Full Disclosure
November 17, 2006

Our international calendar

It is fundamental in the development of our awareness of the global environment and the role we must all play in sustaining it for the future generations, that we pay great attention to the international calendar of events.

In this respect, the United Nations calendar of International Days is a tool in a realization and attentive approach to this global awareness. There exist sixty of the three hundred and sixty five days of a perennial calendar, which has been established and named in an effort to guide the world’s nations.{{more}}

One can assume that the easiest part of this process was the actual naming of the days. If the world at large does not acknowledge the significance of these named days, then is it a calendar and no more. We often hear about International Days focused on many different issues, but are these now becoming empty landmark days?

As we are now in the month of November, it is noteworthy that November 6th marked International Day for Preventing the Exploitation of the Environment in War and Armed Conflict and November 16th marked another important day, International Day for Tolerance according to the United Nations Calendar of International Days. On November 5, 2001, the General Assembly declared 6th November of each year as the International Day for Preventing the Exploitation of the Environment in War and Armed Conflict through a resolution. In taking this action, it considered that damage to the environment in times of war and armed conflict impairs ecosystems and natural resources long after the period of conflict, often extending beyond the present generation and emphasized the necessity of working to protect our common environment.

Currently countries such as Afghanistan, Iraq, Liberia, Sudan and Somalia to name a few have been damaged as a direct or indirect consequence of war and armed conflict and some environmental problems that are both immediate and severe can be directly linked with the effects of recent military conflicts.

According to findings of a United Nations Environmental Program desk study, evidence of chronic environmental damage is evident in Iraq. This is evident especially with regard to water as a resource. The problem also includes and is not limited to, contamination of ground water by oil spills, severe contamination of surface water by sewage and other waste, but extends to the adverse downstream impact of large dams in the upper Tigris and Euphrates basin and deliberate drainage of Iraqi wetlands where wheat is grown. These problems have an undesirable effect on the human population and the wildlife as well. Do we as a nation and region exhibit a readiness to prevent the abuse of our environment not just in war and armed conflict but in a broader spectrum?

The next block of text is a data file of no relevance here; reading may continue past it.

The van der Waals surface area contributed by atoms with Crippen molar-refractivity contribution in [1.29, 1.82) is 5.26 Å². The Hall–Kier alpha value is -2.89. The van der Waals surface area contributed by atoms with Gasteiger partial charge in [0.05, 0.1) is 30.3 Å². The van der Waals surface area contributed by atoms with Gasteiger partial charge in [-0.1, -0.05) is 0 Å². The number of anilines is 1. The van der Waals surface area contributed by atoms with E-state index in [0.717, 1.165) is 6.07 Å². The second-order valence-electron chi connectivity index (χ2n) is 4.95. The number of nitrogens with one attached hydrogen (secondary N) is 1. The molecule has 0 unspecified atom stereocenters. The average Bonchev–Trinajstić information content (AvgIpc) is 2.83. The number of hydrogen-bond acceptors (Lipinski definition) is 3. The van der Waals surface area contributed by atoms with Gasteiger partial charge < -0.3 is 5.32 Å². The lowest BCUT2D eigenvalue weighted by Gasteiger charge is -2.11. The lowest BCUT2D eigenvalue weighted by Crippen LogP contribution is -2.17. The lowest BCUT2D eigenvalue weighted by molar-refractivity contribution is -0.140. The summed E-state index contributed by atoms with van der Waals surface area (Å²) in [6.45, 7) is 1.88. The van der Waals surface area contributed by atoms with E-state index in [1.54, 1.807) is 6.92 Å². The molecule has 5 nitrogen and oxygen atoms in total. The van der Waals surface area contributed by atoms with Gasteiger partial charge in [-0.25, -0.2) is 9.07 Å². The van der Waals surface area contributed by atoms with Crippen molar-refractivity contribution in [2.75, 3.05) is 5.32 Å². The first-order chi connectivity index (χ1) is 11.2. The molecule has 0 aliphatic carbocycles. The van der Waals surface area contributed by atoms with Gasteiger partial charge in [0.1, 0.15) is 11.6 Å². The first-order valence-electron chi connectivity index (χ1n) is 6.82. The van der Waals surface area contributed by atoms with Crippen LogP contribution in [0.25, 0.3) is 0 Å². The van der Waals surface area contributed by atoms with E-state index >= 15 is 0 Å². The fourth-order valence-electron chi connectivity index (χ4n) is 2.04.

International Day for Tolerance must translate into a resolve to take all positive measures necessary to promote tolerance in all societies, because tolerance is not just a cherished principle, but also a necessity for peace and for the economic and social advancement of all peoples. On the other hand, intolerance threatens consolidation of peace and democracy, both nationally and internationally, and is an obstacle to development.

As a nation, our role in fostering tolerance lies within just and impartial legislation, law enforcement and the judicial and administrative process. It also requires that economic and social opportunities be made available to each person without any discrimination. Exclusion and marginalization can lead to frustration and hostility.

On a personal level, tolerance is necessary between individuals and at the family and community levels. Tolerance promotion and the shaping of attitudes of openness, mutual listening and solidarity should take place in schools, at home and in the workplace. Education is the most effective means of preventing intolerance.

So from here on we must all make a conscious effort to become familiar with the United Nations Calendar of events and utilize the global awareness to be derived in a more positive way.